Funding: The Cardiovascular Epidemiology Unit is supported by a core grant from the British Heart Foundation (RG/13/13/30194) and the UK Medical Research Council (MR/L003120/1).
Competing interests: All authors have completed the Unified Competing Interest form at www.icmje.org/coi_disclosure.pdf (available on request from the corresponding author) and declare: PCH and EEH were supported by Medical Research Council studentships; SK has received research funding from the British Heart Foundation, Medical Research Council, UK National Institute of Health Research and Cambridge Biomedical Research Centre; AT has received research funding from the British Heart Foundation and Medical Research Council; PW was supported by a non-clinical PhD studentship from the British Heart Foundation; no support was received from any organisation for the submitted work; there were no financial relationships with any organizations that might have an interest in the submitted work in the previous three years; there were no other relationships or activities that could appear to have influenced the submitted work.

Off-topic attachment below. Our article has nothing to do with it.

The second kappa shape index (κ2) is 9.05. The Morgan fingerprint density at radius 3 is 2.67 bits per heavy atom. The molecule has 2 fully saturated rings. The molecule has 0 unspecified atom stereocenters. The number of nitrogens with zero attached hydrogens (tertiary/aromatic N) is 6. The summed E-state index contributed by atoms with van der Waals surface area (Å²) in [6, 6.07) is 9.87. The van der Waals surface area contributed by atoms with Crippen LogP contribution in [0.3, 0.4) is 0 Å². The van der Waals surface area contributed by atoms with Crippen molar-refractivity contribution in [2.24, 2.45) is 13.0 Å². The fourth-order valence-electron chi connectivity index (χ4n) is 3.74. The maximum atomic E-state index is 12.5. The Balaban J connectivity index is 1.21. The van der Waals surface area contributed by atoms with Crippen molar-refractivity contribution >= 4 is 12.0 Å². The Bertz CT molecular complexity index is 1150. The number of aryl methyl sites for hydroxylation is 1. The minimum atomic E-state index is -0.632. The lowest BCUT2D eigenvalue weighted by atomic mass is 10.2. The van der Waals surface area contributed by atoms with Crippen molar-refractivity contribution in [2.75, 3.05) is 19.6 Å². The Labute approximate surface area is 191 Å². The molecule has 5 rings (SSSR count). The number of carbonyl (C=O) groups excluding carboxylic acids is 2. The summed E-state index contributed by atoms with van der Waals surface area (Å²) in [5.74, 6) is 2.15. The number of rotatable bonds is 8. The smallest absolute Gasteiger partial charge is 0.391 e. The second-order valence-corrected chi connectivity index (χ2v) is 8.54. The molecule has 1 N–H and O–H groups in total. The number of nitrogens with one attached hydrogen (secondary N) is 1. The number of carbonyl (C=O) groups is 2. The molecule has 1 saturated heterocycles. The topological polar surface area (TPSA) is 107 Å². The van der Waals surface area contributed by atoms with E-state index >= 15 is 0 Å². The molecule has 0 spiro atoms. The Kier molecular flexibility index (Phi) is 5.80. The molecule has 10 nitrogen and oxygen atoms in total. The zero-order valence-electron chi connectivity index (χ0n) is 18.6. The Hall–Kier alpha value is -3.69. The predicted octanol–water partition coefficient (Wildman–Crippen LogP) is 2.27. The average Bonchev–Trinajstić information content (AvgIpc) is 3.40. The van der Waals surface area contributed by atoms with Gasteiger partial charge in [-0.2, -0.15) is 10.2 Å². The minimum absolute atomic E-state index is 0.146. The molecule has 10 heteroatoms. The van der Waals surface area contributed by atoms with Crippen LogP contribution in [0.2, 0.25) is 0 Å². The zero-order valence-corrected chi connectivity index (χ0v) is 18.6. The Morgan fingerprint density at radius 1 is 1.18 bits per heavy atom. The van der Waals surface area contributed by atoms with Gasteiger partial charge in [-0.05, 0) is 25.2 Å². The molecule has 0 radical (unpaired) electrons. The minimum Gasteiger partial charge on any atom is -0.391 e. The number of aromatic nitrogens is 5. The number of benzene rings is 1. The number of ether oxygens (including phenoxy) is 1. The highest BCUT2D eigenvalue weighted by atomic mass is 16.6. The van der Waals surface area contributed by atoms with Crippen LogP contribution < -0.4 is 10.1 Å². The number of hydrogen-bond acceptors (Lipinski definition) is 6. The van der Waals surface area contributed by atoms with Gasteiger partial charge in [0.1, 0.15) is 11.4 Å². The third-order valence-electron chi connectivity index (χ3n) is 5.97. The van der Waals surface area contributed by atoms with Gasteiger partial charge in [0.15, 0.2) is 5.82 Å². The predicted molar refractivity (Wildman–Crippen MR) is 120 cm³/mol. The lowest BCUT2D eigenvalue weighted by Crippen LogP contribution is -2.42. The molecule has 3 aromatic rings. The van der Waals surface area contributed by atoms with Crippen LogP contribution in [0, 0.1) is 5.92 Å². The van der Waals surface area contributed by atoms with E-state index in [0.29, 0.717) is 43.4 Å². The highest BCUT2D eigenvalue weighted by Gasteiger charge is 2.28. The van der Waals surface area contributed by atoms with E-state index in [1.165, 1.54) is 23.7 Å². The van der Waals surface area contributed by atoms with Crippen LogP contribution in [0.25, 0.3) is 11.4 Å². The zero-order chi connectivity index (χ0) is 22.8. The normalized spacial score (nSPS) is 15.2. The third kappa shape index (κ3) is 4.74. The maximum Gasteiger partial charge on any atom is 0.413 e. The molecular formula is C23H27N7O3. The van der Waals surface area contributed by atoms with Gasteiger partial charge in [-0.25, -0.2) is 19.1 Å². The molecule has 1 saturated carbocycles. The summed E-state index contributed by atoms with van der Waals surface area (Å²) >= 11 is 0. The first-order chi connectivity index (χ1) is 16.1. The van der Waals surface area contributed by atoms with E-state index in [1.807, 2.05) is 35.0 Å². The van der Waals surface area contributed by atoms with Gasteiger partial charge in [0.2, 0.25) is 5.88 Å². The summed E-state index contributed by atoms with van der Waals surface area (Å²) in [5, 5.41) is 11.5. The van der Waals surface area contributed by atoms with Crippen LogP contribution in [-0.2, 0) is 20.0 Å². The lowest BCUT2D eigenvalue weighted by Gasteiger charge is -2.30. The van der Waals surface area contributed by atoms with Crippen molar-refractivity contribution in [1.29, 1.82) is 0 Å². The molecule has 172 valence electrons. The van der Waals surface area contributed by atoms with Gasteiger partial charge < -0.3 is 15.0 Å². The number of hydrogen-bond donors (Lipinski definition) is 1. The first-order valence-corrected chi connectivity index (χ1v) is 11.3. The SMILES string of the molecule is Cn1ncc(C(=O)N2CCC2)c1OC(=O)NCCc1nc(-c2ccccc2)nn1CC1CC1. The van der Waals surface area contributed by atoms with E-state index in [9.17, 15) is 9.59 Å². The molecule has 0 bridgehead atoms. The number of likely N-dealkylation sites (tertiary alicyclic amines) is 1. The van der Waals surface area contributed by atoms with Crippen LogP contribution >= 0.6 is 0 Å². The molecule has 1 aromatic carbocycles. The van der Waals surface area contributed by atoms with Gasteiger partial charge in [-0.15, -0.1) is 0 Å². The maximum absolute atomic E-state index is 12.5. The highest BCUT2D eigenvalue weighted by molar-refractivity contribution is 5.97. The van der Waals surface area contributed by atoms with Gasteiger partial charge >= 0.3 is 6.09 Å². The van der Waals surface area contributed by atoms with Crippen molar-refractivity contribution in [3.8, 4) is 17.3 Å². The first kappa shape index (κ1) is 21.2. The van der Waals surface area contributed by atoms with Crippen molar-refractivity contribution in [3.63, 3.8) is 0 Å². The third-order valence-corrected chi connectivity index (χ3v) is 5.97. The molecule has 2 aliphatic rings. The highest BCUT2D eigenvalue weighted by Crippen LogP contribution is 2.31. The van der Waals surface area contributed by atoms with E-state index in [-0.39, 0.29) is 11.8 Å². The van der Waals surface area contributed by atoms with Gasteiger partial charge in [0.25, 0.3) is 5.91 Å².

Ethical approval: Not required.
Transparency: PCH affirms that the manuscript is an honest, accurate, and transparent account of the study being reported and that no important aspects of the study have been omitted. All authors had full access to all of the data (including statistical reports and tables) in the study and can take responsibility for the integrity of the data and the accuracy of the data analysis.
Data sharing: No additional data available.